That was initially supposed to happen in the fall. Count on the spring, likely, as Moreno continues to tweak the music and vocals (much of the recording has been conducted at Odds On Studios in Henderson). The marketing of Moreno on a wide-scale level hinges on the CD release, but Moreno has been moving at a far faster pace than his CD release schedule, which hinges as much on the timing of the release as the quality of music.
“I was at a Sony party at the Grammys and was introduced to John Mayer, and he was asking about how long the process was taking,” Moreno said. “He said, ‘The first one takes forever, but after that, your schedule just goes crazy.’ It was good to hear that from someone who has gone through the exact same process.”
Until the CD is released, with the first single to be Moreno’s “Moonlight Matinee,” he needs an established home to perform.
“We were looking for somewhere to play when we weren’t touring, somewhere to come back to,” Moreno said. “If we have to go on tour, we can work out a schedule that will work for our dates at the Stratosphere.”
It seems an unlikely fit, a rising star of contemporary music performing at the Stratosphere, whose showroom’s top (and only) production at the moment is the slaphappy adult show “Bite.” The Stratosphere’s location has been a challenge for decades, even dating to the days when the parcel was home to Bob Stupak’s Vegas World. The closing of the Sahara in May has not helped engender foot traffic to the property, which is not quite on The Strip and too far removed from downtown Las Vegas to have any direct identification with either Vegas entertainment center.
But both sides do see potential in this partnership.
The Stratosphere was certainly motivated to bring in a star. That option broke open after the hotel attempted to lure Clint Holmes to the showroom. Holmes, himself a Vegas headliner for more than a decade who spent five years at Harrah’s, instead opted for a monthly headlining partnership at the Cabaret Jazz Club at Smith Center for the Performing Arts beginning next spring. In the aftermath, the hotel was still aggressively seeking a strong headliner, and execs were impressed at Moreno’s recent performances at The Lounge at the Palms, where he and his well-suited band have built a fun and freewheeling scene that hearkens to the days of classic Vegas live entertainment (Moreno said those Tuesday night shows will continue in a stripped-down form).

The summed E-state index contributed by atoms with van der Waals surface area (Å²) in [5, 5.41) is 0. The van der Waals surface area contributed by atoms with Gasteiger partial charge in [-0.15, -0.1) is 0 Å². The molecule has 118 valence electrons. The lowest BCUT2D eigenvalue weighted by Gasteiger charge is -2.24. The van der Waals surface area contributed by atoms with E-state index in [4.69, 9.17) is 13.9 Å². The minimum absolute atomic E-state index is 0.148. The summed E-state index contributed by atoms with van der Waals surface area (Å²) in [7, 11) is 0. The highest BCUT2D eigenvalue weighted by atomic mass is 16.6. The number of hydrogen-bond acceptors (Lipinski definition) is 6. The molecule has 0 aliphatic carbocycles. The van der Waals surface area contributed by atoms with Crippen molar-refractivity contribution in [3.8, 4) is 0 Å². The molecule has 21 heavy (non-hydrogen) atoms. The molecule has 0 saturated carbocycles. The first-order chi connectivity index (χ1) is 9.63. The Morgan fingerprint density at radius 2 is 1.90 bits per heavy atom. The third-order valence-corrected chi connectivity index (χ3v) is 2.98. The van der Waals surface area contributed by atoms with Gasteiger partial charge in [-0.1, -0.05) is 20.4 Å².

And Moreno was concurrently looking for a bigger room for his beefed-up band. Having played about 1,000 shows just at Rush Lounge over the past several years, Moreno said he realizes that there are innumerable resorts in Vegas that would be well-suited to feature him and his band.
But the Stratosphere is willing to back Moreno with a strong marketing campaign. The hotel is retooling the 600-seat showroom to his liking, giving it a fresh look with new chairs and carpeting. The long tables will be dumped in favor of circular tables seating four, similar to the seating pattern at The Lounge at the Palms. When Moreno suggested serving cocktails in actual glass rather than plastic, the hotel consented. When he said the post-show photo op would be more appealing if guests could pose at a piano instead of a dull black backdrop, they agreed.
“It would be cool to play a place like the Wynn, sure,” Moreno said, “but I doubt I could go into the Wynn after just playing the Rush Lounge and say, ‘Steve, let’s make these changes.’ ” Moreno also will be the top-billed draw at the Stratosphere, which would not be the case if he were to move on to Wynn-Encore (home to “Le Reve” and Garth Brooks), or Mandalay Bay, as it preps for the Cirque du Soleil-Michael Jackson arena and resident shows.
“I’m the poster child for the Stratosphere, and we’re doing a strong marketing campaign to tell people who we are,” Moreno says. “We’re trying to do something that’s unique, that is not the latest Cirque show or an impressionist or a magician. We’re so different from all of that.”
Both sides are operating at high risk, the hotel putting ample energy and resources behind someone who has never headlined on The Strip and the performer partnering with a hotel that is fun to look at, but practically sits on an island.
The onetime star of Crazy Armadillo uses a baseball analogy to explain his decision:
“I’d rather risk striking out to hit the home run.”